Need a break? A vacation really can be good for you—if it's done right
Need another reason to take that vacation? It's probably good for your heart and mind.
Research over the years has suggested that holidays—and breaking away from a stressful daily routine—reap more than just scenic photos and souvenirs.
One of the most-cited studies, the Multiple Risk Factor Intervention Trial published in 2000, tracked middle-aged men for nine years and concluded those who had taken more annual vacations were less likely to die from cardiovascular causes, including heart attacks. Other surveys and studies have linked vacations to less depression, decreased stress and better overall well-being.
Dr. Anand Rohatgi, a preventive cardiologist and associate professor of medicine at UT Southwestern Medical Center in Dallas, said more research is needed on the subject, but the idea makes sense.
"These are mostly observational studies, but people who take less vacation are typically more stressed and have more health issues," he said. "If you don't take the time to recover and restore, you're not going to perform as well, and you may be more prone to injury and inflammation and illness."
One barrier to drawing definitive conclusions, he said, is the difficulty in separating the vacation issue from every other factor affecting health.
"People who choose to have or are able to have more vacation may be different from people who can't," Rohatgi said. "It may be related to job status or financial status, not just about the vacation itself."
Nevertheless, the cardiologist said he counsels patients, especially those with heart problems, to reduce their stress, with time off as part of that strategy.
"Stress can raise your blood pressure, it can raise your pulse, it can lead to arrhythmia or make any of those conditions worse, and make them harder to manage," Rohatgi said. "There are clear cardiovascular implications of maintaining balance and diminishing stress. You need to do that on some level on a daily basis, but vacations are a nice way to fully unplug and disengage."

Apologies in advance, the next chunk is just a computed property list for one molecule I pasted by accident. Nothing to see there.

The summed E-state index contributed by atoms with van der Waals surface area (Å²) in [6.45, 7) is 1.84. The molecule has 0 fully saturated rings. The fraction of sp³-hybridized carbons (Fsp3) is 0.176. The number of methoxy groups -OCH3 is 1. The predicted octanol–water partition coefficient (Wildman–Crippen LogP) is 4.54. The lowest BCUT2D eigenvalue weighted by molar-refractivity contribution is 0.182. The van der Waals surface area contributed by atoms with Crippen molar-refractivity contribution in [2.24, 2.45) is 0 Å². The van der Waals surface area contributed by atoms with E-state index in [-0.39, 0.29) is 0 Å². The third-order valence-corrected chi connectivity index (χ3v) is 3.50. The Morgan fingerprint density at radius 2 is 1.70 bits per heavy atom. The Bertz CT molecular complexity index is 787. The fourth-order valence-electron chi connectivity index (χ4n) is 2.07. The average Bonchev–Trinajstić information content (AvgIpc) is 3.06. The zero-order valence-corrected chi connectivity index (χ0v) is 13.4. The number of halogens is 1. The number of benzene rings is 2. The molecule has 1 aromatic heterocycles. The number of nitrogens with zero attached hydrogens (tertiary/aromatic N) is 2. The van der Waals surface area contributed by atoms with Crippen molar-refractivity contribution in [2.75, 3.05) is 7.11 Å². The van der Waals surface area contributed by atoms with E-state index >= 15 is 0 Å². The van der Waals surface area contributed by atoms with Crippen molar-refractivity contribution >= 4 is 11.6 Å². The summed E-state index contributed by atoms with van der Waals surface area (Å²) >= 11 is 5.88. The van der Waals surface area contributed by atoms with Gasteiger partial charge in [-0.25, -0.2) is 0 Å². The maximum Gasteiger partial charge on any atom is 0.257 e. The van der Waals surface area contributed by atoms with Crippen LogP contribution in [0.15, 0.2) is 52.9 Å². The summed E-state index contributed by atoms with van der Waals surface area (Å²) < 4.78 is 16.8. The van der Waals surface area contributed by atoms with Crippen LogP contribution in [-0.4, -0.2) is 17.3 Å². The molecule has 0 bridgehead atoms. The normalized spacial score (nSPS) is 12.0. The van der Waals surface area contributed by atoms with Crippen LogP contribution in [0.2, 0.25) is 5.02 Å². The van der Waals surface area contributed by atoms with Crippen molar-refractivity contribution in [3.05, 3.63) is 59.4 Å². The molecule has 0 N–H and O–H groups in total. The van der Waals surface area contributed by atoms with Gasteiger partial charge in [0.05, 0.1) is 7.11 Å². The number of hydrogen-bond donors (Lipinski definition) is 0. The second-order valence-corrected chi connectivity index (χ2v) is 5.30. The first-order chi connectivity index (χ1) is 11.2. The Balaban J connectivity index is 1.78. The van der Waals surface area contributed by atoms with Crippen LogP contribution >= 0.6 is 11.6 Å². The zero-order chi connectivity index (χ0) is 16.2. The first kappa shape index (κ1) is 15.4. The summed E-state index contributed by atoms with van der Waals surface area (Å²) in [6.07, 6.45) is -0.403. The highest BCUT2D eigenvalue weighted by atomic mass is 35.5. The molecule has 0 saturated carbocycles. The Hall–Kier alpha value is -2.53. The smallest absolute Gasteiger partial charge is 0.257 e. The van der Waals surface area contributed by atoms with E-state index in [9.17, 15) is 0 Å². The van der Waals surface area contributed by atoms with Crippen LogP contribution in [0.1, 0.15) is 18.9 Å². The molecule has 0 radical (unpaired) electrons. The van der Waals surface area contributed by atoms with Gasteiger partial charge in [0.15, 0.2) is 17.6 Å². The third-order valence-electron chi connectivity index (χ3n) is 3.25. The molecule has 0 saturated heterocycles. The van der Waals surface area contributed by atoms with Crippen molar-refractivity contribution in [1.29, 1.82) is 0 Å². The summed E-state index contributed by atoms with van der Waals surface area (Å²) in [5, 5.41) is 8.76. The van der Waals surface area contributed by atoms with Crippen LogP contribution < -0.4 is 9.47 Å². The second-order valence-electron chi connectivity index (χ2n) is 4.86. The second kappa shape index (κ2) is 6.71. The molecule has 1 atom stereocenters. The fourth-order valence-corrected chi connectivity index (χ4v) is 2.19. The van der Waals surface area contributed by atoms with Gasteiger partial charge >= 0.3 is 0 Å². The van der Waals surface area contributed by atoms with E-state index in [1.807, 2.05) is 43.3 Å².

Fully unplugging is the key.
"You need to use that vacation properly," Rohatgi said. "Even when you do take time off, you can still be on your screen with constant phone calls and email. Spending time somewhere else but still checking in all the time may diminish the value you think you're getting."
What you do and how you eat can make a difference. A sabbatical with lots of fresh air and vigorous hikes may have a healthier impact than an unlimited food-and-drink cruise or replenishing the cola and chips at every gas stop.
"Sometimes we have a tendency to go away and feel it's all or nothing," said Andrea D'Ambrosio, a dietitian and nutrition coach in Kitchener, Ontario. "We tell ourselves, 'I can't have it at home but when I go away there's unlimited drinks and buffets so I'm just going to gorge myself.'
"The goal is to try to make your vacation similar to your normal eating habits." For example, she said, maintain regularly scheduled meals four to six hours apart and pack healthy snacks "so you're not overhungry at any given time."
Even so, D'Ambrosio knows food is a cherished part of any vacation.
"If you go to Italy, enjoy the pasta and the wine," she said. But she also advises keeping a healthy balance and limiting liquid calories "because they're sneaky. We're more likely to consume liquid calories like alcohol and sugary beverages than food calories."
Home or away, experts agree moderation should be the theme.
"Vacations are just part of the total holistic package" for health, Rohatgi said. "Managing stress and diet and exercise are always going to be key."
American Heart Association News covers heart and brain health. Not all views expressed in this story reflect the official position of the American Heart Association. Copyright is owned or held by the American Heart Association, Inc., and all rights are reserved. If you have questions or comments about this story, please email firstname.lastname@example.org.